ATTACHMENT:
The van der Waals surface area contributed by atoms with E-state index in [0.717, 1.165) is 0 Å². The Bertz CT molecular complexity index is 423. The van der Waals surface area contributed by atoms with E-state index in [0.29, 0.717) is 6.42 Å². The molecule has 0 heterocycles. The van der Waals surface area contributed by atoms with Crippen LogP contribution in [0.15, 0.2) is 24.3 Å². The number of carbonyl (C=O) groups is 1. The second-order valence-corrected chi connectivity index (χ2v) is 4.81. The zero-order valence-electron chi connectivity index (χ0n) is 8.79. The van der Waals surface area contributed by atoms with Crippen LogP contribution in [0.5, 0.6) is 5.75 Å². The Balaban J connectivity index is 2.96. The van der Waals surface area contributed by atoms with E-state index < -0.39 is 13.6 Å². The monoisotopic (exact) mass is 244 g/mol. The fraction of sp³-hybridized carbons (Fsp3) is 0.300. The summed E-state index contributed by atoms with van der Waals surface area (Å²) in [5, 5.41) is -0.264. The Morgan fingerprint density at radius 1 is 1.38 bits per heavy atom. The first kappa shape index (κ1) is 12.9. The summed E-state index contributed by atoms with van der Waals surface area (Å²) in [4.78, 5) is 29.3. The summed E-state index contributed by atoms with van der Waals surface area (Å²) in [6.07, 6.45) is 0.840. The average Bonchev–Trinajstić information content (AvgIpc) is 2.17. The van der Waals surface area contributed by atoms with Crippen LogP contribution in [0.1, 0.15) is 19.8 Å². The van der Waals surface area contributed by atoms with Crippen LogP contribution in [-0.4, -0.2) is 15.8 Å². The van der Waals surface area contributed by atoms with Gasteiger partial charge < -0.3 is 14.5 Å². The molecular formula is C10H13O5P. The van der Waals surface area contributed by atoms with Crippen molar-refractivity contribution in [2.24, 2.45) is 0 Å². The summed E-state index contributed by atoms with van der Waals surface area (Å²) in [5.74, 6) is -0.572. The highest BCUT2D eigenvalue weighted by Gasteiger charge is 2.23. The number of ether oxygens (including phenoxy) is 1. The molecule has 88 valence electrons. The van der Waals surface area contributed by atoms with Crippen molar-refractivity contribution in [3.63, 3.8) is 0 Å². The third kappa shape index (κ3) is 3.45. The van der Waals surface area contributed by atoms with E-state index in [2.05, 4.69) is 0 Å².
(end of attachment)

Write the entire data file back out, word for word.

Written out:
The van der Waals surface area contributed by atoms with E-state index in [0.717, 1.165) is 0 Å². The Bertz CT molecular complexity index is 423. The van der Waals surface area contributed by atoms with E-state index in [0.29, 0.717) is 6.42 Å². The molecule has 0 heterocycles. The van der Waals surface area contributed by atoms with Crippen LogP contribution in [0.15, 0.2) is 24.3 Å². The number of carbonyl (C=O) groups is 1. The second-order valence-corrected chi connectivity index (χ2v) is 4.81. The zero-order valence-electron chi connectivity index (χ0n) is 8.79. The van der Waals surface area contributed by atoms with Crippen LogP contribution in [0.5, 0.6) is 5.75 Å². The Balaban J connectivity index is 2.96. The van der Waals surface area contributed by atoms with E-state index < -0.39 is 13.6 Å². The monoisotopic (exact) mass is 244 g/mol. The fraction of sp³-hybridized carbons (Fsp3) is 0.300. The summed E-state index contributed by atoms with van der Waals surface area (Å²) in [5, 5.41) is -0.264. The Morgan fingerprint density at radius 1 is 1.38 bits per heavy atom. The first kappa shape index (κ1) is 12.9. The summed E-state index contributed by atoms with van der Waals surface area (Å²) in [4.78, 5) is 29.3. The summed E-state index contributed by atoms with van der Waals surface area (Å²) in [6.07, 6.45) is 0.840. The average Bonchev–Trinajstić information content (AvgIpc) is 2.17. The van der Waals surface area contributed by atoms with Crippen LogP contribution in [0.1, 0.15) is 19.8 Å². The van der Waals surface area contributed by atoms with Crippen LogP contribution in [-0.4, -0.2) is 15.8 Å². The van der Waals surface area contributed by atoms with Gasteiger partial charge < -0.3 is 14.5 Å². The molecular formula is C10H13O5P. The van der Waals surface area contributed by atoms with Crippen molar-refractivity contribution in [2.24, 2.45) is 0 Å². The summed E-state index contributed by atoms with van der Waals surface area (Å²) in [5.74, 6) is -0.572. The highest BCUT2D eigenvalue weighted by Gasteiger charge is 2.23. The number of ether oxygens (including phenoxy) is 1. The molecule has 88 valence electrons. The van der Waals surface area contributed by atoms with Crippen molar-refractivity contribution in [3.63, 3.8) is 0 Å². The third kappa shape index (κ3) is 3.45. The van der Waals surface area contributed by atoms with E-state index in [2.05, 4.69) is 0 Å².